Then, Yegorov says, “something strange happened.”

One night this spring, around 4 a.m, Yegorov and several protesters returned to their dorms after studying. Yegorov says he did not shut his door, and overheard a man outside say, “They’ve returned to their rooms.”

“I thought to myself, ‘Sh-t, that’s weird, I should record it because otherwise no one will believe it, it’s so bizarre,’” Yegorov recounted. “I told the others, ‘Take the elevator down and I’ll stay around the corner and turn on a recorder.’”

In an audio recording reviewed by The Moscow Times, a man can be overheard saying, “They’ve gone somewhere.” After a few moments he says, “They’ve gone down.”

The problems

Beyond the pressure from authorities, protesters say their worst fears have come true. “From the first day of the fan zone’s operation during the opening match, everything turned out worse than we’d anticipated,” Zamyatin said.

That day, a Thursday evening, while Russia hammered Saudi Arabia at the nearby Luzhniki Stadium, students and professors say that science labs were evacuated. “For an hour and a half, I answered students’ questions outside in rather cold weather,” said Mikhail Lobanov, one of the university’s mechanics professors.

Even before the World Cup started, however, strict safety codes were put in place for the tournament by a presidential decree from May last year. They included barring potentially dangerous and radioactive chemicals from being brought near World Cup sites, forcing lab students to put their work on hold.

I just think that a laboratory is much more important than having a fan zone over here.

“Everyone in the chemistry faculty is tearing their hair out,” Zamyatin told The Moscow Times last month. “Suddenly, they have to stop their work because of football.”

The shuttering of labs would do “irreparable harm” to some students’ careers, Yegorov, who works as a lab assistant, said last month. “And I just think that a laboratory is much more important than having a fan zone over here.”

Before the tournament began, campus residents also worried that they would suffer from a transportation collapse due to the volume of football supporters coming to the campus. While they now say that it is manageable, they still say there are problems.

“I have to walk an extra 800 meters to reach the new bus location,” said a 65-year-old woman who has lived in the university’s main building her entire life. “For an elderly person, that’s nothing to laugh at.”

Others worry about environmental issues.

“As a zoologist, I’m scared for the birds that nest on Moscow State University grounds and on the Vorobyovy Gory,” or Sparrow Hills, says Maria Romanovskaya, a student in the university’s biology department. “For most birds, June-July is precisely when fledglings take flight. Constant noise from the fan zone and a practically uncontrollable flow of people on the territory of the park can harmfully affect the birds’ lives.”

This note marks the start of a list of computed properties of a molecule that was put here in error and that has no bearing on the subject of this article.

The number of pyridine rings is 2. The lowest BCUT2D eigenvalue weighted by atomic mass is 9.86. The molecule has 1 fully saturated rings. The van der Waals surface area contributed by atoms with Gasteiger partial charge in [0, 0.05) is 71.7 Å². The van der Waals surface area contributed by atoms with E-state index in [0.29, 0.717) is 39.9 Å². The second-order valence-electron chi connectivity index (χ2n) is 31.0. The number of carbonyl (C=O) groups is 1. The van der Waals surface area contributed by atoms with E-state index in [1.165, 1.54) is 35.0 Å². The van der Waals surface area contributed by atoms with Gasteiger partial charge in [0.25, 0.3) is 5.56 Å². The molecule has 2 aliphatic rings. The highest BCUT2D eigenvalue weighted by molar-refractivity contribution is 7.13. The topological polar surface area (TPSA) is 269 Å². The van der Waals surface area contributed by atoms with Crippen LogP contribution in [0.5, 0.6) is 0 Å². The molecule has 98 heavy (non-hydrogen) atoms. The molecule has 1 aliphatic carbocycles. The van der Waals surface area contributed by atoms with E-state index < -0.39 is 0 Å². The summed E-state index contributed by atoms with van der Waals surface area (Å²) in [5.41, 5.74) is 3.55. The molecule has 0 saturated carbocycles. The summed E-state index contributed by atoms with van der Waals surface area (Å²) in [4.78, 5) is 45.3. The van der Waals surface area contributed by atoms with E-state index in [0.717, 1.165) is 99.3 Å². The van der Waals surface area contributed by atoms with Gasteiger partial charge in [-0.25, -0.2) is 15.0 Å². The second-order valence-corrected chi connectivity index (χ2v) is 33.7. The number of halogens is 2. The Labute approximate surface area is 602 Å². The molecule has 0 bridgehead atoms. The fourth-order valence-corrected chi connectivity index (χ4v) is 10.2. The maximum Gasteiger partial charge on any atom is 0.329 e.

More immediately, hundreds of trees were torn down to make room for the fan fest. “It wasn’t pedestrian here, like VDNKh, with this ready huge asphalt space,” Zamyatin said. Lobanov, the professor, put it more bluntly: “Moscow authorities inflicted a great deal of damage on that unique forest park.”

What now?

During the Russia-Uruguay match, sounds from the fan zone were a dull hum at the main university building. Pavel Ilyin, a fourth-year student whose room faces the zone, said that the noise was par for the course throughout the tournament. “It hasn’t bothered me whatsoever,” he said.

In general, Ilyin said that he was “neutral” to the protests. He added, however, that the protesters had some positive victories, including getting authorities to block entrance to the campus for tourists. “That would have just led to drunken debauchery all over campus,” he said.

Since the start of the tournament, authorities have had a difficult time managing the crowd at the fan zone. They have capped the number at 25,000, lowering it from the planned 40,000. And in advance of the Russia-Uruguay match, authorities asked supporters to consider going elsewhere.

For Zamyatin, the issue speaks to the poor choice of location. “It’s a wonderful event that as many people as possible should attend, just in another place in the city.”

In the end, he said, he cares most about shining a light on how the authorities acted to get their way.

“Throughout our campaign, the university administration and the administration of the city never once entered into a dialogue with us,” he said. “They are silent, just silent — and that’s outrageous.”

Lena Smirnova contributed reporting.